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a state of rest

Self-acceptance deprives you of the need for armaments.

Living comfortably with the knowledge that I was trans was something that I thought was impossible but I have discovered that it very much is. There is no further need to posture for fear of discovery and as a result your body and mind come to a natural state of rest.

I grew up anxious because I was transgender.

It is not natural to fight yourself constantly and it exhausts your body and your mind. Sometimes people would see me and ask what was wrong but I couldn’t tell them for I was afraid to even tell myself.

Those of you who are where I am now can understand me. It doesn’t matter whether you have transitioned or not; it just feels so much better to have a closer understanding of who you really are.

Now I am beginning to see how others feel who knew who they were all along and never doubted it.


  1. I am happy for you that you have gone from anxiety to self-acceptance and a state of rest. But is this a repeatable journey or is it a one off? Can anyone make this journey or are the life-experiences and thought-patterns that taken you to a better place uniquely yours? If they are repeatable, what is the roadmap? Or to put it another, what is the secret of your success?

    1. Katie I think for one thing you need to scrub everything you've been taught and start defining yourself on your own terms. You are not a failed man; you have gender dysphoria and you were born that way. Now proceed to find a way to grapple with it with a realistic goal in mind. There is not point in feeling sorry for ourselves because our situation won't change. The only thing left to decide is really do I transition or not and if you don't find a way to deal with your dysphoria in a positive way.

    2. Katie, I'll add my 2c to Joanna's excellent reply.

      Joanna's acceptance of herself is not a one off by any means. I'm getting there too. For me a big part was understanding transgender, its etiology (biological), and that it's simply part of me. Nothing I can do about that other than to be aware of it and deal with my gender dysphoria as best I can. Like having vitiligo and having to wear sun blocking clothes and stay in the shade.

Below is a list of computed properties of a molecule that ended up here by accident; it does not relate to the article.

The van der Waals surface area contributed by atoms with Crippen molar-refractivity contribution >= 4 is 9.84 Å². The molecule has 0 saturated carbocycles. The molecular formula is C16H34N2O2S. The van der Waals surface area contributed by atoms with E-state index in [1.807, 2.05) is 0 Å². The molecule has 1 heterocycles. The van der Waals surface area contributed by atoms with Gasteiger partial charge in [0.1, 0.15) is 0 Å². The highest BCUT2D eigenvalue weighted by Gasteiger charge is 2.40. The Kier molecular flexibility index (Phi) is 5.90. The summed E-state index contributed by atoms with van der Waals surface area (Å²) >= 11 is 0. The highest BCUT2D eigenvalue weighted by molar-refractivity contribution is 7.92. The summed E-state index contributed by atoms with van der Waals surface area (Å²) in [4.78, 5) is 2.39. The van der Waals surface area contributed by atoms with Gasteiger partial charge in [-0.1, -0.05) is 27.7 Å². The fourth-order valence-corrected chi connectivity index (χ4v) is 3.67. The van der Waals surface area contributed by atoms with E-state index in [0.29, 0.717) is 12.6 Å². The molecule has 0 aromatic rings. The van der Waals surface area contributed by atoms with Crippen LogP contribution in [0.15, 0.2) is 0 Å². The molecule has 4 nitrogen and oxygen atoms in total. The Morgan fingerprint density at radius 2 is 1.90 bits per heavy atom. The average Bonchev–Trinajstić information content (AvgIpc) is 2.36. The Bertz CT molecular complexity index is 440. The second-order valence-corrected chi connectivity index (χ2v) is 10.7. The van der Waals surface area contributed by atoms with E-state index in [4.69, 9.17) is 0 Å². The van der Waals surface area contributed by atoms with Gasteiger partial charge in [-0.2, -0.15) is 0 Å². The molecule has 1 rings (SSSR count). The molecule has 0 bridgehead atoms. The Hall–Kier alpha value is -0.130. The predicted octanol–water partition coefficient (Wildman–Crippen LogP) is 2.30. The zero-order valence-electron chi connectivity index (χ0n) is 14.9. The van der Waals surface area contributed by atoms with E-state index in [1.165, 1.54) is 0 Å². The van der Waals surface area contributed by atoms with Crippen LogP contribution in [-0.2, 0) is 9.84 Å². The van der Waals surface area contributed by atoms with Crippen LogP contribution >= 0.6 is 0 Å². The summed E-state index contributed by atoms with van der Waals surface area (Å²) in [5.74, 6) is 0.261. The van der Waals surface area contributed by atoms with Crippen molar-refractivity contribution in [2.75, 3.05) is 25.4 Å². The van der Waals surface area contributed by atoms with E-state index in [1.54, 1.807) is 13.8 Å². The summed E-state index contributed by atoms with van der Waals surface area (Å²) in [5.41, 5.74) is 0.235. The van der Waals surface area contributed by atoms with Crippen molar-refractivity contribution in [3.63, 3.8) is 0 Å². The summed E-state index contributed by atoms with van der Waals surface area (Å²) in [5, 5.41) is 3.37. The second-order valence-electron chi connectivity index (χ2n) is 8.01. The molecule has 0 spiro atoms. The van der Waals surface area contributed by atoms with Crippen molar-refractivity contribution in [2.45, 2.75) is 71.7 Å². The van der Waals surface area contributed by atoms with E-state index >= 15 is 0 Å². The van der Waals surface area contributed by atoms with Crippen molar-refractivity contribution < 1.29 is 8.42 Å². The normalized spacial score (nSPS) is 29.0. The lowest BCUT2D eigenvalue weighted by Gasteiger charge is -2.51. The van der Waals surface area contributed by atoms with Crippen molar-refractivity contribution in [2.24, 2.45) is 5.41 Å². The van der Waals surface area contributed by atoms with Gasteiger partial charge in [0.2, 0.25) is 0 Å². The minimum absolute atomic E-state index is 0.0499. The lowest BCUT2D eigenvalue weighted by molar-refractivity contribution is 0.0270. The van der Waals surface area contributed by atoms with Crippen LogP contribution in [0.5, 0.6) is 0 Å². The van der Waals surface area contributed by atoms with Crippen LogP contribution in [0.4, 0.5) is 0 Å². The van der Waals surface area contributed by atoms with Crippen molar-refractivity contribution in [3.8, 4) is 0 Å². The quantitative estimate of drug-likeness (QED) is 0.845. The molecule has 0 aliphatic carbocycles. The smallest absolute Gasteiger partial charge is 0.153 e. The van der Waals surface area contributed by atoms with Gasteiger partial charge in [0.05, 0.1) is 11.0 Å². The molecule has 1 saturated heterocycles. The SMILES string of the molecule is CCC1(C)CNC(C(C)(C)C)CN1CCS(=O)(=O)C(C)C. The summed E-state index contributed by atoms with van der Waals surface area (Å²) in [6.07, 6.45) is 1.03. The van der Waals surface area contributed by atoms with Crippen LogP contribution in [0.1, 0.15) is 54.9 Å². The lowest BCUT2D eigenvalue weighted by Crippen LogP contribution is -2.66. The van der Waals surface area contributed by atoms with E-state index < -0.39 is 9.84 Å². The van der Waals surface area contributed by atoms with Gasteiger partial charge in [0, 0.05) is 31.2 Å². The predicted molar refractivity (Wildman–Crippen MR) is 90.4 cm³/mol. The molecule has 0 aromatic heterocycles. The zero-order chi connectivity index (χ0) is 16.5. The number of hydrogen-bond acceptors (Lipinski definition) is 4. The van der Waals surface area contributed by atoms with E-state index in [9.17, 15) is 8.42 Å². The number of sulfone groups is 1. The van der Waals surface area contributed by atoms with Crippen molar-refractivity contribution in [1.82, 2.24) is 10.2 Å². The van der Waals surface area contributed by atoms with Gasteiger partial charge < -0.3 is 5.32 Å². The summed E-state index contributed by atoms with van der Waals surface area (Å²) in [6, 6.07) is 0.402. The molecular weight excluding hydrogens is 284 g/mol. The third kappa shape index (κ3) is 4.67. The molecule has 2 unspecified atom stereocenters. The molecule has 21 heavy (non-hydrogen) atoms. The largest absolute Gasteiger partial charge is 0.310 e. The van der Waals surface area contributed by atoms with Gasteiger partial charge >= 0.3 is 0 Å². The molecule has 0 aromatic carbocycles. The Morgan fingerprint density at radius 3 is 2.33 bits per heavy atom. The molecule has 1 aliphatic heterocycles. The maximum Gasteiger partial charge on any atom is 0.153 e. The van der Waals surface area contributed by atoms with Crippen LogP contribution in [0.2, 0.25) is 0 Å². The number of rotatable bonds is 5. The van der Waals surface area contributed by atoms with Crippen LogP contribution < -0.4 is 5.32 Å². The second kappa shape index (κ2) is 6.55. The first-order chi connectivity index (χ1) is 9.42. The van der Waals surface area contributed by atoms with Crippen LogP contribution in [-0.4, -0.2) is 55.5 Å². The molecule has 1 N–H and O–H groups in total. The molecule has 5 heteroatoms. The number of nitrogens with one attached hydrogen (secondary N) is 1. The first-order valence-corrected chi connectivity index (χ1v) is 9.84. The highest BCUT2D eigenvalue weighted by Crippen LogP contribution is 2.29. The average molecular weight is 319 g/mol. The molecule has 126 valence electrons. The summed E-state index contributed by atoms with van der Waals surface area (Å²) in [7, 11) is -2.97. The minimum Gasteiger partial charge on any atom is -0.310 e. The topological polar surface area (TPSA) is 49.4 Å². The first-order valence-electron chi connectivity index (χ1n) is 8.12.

Indeed, determining whether one needs to transition or not is also a big question. But it's not all or nothing. Maybe you will not or later wish you could but on balance decide it's not in the cards for you. It doesn't have to be, you just have to have that awareness and then work on strategies to mitigate your dysphoria.

      It is a bit of a burden to be trans. But it's also a beautiful thing to have a self awareness and delight that I think cisgender people are oblivious to. We are special in that way, and I like it that I am myself the way that I am.

  2. I'd like to add that I completely agree with Joanna that self acceptance does provide such a relief of anxiety.

    Without our awareness of being trans and accepting it, it's as if we are living a huge lie, trying to maintain a secret to prevent others from becoming aware of our true nature. We all know that lies build up on each other like a house of cards that requires constant vigilance and maintenance. All that leads to anxiety and stress.

    So, tearing that lie apart and accepting ourselves for who we are removes the need for that house of cards. Then, we are just ourselves, like anyone else. We just happen to be transgender.

  3. Translating advice into action isn't easy. All one needs to do is look in a mirror and realize that what I see is at odds with what I feel. One can mask the exterior so that to a degree it mimics what one feels, but it is almost impossible for a realist to buy into the notion that the mask isn't anything more than that, a mask. Masks are all well good for halloween and costume parties, but they have very little to do with day to day living.

    I hope you won't view my response as lacking in respect or just being difficult. I don't feel particularly anxious, but I am decidedly conflicted. Acceptance seems a distant shore.

    1. not at all Katie. I am 54 years old and it has taken me this long to get where I am. It wasn't all that long ago that I was completely despondent about all this but then I realized that I had to come to a place of understanding or bust.

      There is no question we live with masks and to a great extent I continue to in order to earn a living and support my children because I made a choice a long time ago. But I don't feel bad about that because I live in a real and imperfect world. I don't pretend that my answer is perfect only that it is far better than my previous alternative which was slowly killing me.

    2. For me, Katie, I also don't want to feel that I'm donning masks and costumes to be me. Thus far, I only dress in women's clothing at home, in private, where I can just be me with no sense that I'm wearing any costume; they're just my clothes.

      I leave the door open to going out in public, though. I may at some point take that step.

      I certainly didn't take any offense to your any of your writing.


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